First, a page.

23 August 2006 | EN | 中文
Large parts of China are arid; the facai helps to bind soil and promotes other plant life
FAO / J.Y.Piel
Luck is hard to come by but easy to sell in poverty-stricken Tongxin, in northwestern China. The town is the centre of a black-market trade in facai, a species of alga whose name is spelt and pronounced similarly to 'get rich'.
This has made it a popular form of 'edible good luck' among Chinese communities from Hong Kong to New York, where it has become a popular and expensive delicacy reports Emma Graham-Harrison in this article.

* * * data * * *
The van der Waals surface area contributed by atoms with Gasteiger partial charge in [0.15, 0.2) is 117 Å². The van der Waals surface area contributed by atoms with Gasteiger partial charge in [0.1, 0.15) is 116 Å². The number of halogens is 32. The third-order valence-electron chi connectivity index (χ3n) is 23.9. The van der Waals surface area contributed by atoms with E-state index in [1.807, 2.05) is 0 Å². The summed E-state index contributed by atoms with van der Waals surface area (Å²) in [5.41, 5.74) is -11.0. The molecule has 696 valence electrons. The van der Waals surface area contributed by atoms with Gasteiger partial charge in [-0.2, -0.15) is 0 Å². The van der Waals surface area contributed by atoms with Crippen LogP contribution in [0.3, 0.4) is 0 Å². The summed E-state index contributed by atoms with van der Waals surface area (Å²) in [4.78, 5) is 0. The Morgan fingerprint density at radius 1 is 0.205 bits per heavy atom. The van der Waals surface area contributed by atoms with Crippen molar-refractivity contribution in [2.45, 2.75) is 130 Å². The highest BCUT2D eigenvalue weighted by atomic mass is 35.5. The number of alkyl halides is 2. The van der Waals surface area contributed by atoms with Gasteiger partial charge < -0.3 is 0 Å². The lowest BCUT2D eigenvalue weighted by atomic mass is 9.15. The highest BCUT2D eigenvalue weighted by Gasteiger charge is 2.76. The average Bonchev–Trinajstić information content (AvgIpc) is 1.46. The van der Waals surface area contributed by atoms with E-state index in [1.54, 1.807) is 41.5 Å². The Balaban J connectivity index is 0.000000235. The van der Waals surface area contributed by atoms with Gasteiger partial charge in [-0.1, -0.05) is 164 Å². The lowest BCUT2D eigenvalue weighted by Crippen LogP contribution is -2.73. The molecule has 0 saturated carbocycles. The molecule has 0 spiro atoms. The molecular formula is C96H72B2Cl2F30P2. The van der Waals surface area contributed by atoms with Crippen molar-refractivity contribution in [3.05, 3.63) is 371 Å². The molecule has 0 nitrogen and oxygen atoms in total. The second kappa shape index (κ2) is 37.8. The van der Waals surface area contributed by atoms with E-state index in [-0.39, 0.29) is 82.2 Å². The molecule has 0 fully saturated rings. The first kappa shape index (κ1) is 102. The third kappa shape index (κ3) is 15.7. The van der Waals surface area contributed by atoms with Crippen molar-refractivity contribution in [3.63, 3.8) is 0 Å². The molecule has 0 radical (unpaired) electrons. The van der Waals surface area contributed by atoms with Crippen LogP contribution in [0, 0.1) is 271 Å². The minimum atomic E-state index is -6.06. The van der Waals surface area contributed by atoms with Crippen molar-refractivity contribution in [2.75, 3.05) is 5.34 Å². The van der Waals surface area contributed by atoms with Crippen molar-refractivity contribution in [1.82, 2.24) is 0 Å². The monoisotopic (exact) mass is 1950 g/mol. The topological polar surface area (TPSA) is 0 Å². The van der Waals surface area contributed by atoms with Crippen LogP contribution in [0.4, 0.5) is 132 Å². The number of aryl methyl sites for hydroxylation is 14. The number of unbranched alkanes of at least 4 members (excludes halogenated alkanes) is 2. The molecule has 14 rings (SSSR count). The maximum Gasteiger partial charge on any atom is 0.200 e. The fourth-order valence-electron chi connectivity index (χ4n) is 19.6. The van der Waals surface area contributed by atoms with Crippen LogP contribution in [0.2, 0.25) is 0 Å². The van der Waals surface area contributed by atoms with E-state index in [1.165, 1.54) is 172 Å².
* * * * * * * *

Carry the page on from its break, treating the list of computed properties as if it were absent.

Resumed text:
But the alga also plays an important role in the semi-arid areas of the country. It holds fine soil together, whilst retaining moisture that supports other plants.
Harvesting it leaves vast areas exposed to the wind, which led the government to ban the practice six years ago. For impoverished towns in the region where it grows, the illegal trade is a precious source of income.
Graham-Harrison explores the trade and facai's popularity in Hong Kong. The ban and environmentalist campaigns have merely served to raise prices — along with the dish's prestige.
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